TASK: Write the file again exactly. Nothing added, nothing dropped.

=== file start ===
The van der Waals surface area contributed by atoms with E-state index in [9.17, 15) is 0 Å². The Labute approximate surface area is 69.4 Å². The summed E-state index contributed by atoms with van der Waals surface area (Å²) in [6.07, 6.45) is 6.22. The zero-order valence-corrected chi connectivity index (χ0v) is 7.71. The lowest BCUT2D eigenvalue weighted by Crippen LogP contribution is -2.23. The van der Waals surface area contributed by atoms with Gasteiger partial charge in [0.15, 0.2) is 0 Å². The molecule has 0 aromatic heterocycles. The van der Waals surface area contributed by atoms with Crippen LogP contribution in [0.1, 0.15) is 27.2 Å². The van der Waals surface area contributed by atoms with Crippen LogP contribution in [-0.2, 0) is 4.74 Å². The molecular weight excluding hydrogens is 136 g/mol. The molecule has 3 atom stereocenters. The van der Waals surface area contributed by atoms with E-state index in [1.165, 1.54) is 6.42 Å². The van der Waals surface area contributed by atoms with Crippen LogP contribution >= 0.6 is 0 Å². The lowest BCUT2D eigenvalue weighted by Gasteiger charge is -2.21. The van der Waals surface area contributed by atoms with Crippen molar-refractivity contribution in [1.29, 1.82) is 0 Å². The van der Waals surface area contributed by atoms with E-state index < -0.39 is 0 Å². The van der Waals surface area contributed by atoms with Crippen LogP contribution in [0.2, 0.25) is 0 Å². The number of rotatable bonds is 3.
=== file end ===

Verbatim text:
The van der Waals surface area contributed by atoms with E-state index in [9.17, 15) is 0 Å². The Labute approximate surface area is 69.4 Å². The summed E-state index contributed by atoms with van der Waals surface area (Å²) in [6.07, 6.45) is 6.22. The zero-order valence-corrected chi connectivity index (χ0v) is 7.71. The lowest BCUT2D eigenvalue weighted by Crippen LogP contribution is -2.23. The van der Waals surface area contributed by atoms with Gasteiger partial charge in [0.15, 0.2) is 0 Å². The molecule has 0 aromatic heterocycles. The van der Waals surface area contributed by atoms with Crippen LogP contribution in [0.1, 0.15) is 27.2 Å². The van der Waals surface area contributed by atoms with Crippen LogP contribution in [-0.2, 0) is 4.74 Å². The molecular weight excluding hydrogens is 136 g/mol. The molecule has 3 atom stereocenters. The van der Waals surface area contributed by atoms with E-state index in [1.165, 1.54) is 6.42 Å². The van der Waals surface area contributed by atoms with Crippen LogP contribution >= 0.6 is 0 Å². The lowest BCUT2D eigenvalue weighted by Gasteiger charge is -2.21. The van der Waals surface area contributed by atoms with Crippen molar-refractivity contribution in [1.29, 1.82) is 0 Å². The van der Waals surface area contributed by atoms with E-state index < -0.39 is 0 Å². The van der Waals surface area contributed by atoms with Crippen LogP contribution in [0.2, 0.25) is 0 Å². The number of rotatable bonds is 3.